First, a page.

His life turned toward Christ when Solanti and his wife of 18 years, Lili, and their son, Sam, relocated in 2007 to Lacarna, a city on the southern coast of Cyprus.

An artist by trade, Soltani recalls setting up his easel along the street to draw sketches for people. He eventually met a woman he refers to as "Sister Tuba," an Iranian who lives in Germany and is a missionary who gave Soltani a copy of the New Testament in Farsi.

The Scriptures captured his heart, but a few years later, Solanti found himself in a life-threatening jam.

In 2009, the immigration department in Cyprus informed Solanti he had to renew his visa by returning to Iran.

The problem with that directive is Solanti had by then drawn political caricatures and cartoons about religious leaders in Iran that could lead to his arrest if he returned to his homeland. Also, by then he was a believer in Christ.

"I knew I was a Christian and to go back to Iran, I would have a problem," Soltani said. "According to Scripture, I have to go to all the nations and baptize all in the name of Christ. I cannot be silent."

Repeated requests to renew his visa in Cyprus instead of Iran were denied.

Brother John is living example

Meanwhile, Soltani's landlord connected him with a man he refers to as, "brother John," who painted icons for the Orthodox Church. Solanti said this "was the first time we saw a disciple of Christ," he said.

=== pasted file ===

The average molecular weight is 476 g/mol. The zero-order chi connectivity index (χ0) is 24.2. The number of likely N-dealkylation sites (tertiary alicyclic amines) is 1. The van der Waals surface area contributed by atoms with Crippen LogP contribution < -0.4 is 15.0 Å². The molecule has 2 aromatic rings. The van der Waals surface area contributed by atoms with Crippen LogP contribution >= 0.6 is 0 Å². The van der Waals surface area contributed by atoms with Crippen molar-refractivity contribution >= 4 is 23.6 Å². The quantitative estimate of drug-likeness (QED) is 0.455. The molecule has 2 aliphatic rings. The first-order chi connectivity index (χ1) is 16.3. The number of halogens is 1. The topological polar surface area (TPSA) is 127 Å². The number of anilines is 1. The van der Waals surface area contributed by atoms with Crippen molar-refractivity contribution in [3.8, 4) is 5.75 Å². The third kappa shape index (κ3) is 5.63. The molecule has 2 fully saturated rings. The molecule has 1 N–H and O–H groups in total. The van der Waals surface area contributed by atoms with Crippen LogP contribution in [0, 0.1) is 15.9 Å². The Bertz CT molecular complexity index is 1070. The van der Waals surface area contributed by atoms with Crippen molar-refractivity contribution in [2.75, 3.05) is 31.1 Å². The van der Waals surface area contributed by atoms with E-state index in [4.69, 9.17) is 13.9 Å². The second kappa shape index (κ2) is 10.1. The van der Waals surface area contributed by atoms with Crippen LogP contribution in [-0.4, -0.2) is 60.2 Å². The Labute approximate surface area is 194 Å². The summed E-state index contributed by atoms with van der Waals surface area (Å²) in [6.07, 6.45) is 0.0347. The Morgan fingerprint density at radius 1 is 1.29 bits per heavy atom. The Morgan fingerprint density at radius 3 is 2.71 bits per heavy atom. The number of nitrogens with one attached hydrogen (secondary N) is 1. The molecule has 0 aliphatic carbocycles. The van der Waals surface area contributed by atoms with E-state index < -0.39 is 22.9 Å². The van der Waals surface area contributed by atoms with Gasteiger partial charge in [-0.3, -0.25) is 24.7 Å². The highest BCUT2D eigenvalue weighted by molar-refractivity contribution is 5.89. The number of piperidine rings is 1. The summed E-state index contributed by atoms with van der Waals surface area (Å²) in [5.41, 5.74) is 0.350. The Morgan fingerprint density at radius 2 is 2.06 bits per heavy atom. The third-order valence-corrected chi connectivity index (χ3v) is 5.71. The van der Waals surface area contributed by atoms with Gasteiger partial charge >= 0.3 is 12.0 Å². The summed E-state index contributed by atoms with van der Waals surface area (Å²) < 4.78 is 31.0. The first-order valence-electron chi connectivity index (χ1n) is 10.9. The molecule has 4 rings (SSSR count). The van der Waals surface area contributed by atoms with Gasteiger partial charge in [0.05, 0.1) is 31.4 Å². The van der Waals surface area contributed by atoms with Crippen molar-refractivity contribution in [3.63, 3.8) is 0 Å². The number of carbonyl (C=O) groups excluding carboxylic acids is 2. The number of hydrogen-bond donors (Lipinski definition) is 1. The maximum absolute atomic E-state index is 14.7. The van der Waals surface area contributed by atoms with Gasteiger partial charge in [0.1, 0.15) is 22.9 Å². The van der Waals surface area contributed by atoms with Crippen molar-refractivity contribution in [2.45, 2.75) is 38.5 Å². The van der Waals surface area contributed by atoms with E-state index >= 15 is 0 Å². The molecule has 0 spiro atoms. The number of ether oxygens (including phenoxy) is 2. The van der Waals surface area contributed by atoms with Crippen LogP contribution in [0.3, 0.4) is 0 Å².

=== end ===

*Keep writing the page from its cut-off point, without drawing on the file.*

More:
"He gave us the Word of God, not only by the Word, but by the way he lived his life," Solanti said. "At this time a lot was revealed to us and we came to have faith in Jesus. Always I thought maybe I could visit God after death, but never thought God will enter my life and had an amazing plan for us."

Solanti discovered God had an amazing plan for his life in the here and now.

But there still was the issue with the visa. Solanti and his wife concluded the only way to remain in Cyprus was to apply for asylum but in the end, the asylum department in Limassol, Cyprus threatened Solanti with deportation to Iran in handcuffs, if necessary.

Unexpected happened

Then the unexpected happened one morning.

"At 7 a.m., Lili came into the bedroom and said 'Rahi, wake up, we won the green card lottery for immigration to the USA.' I asked how and Lili answered her sister Ladan called her and told her she has filled the lottery green card form and we won. I woke up and thought, 'Is this a dream or is it real?'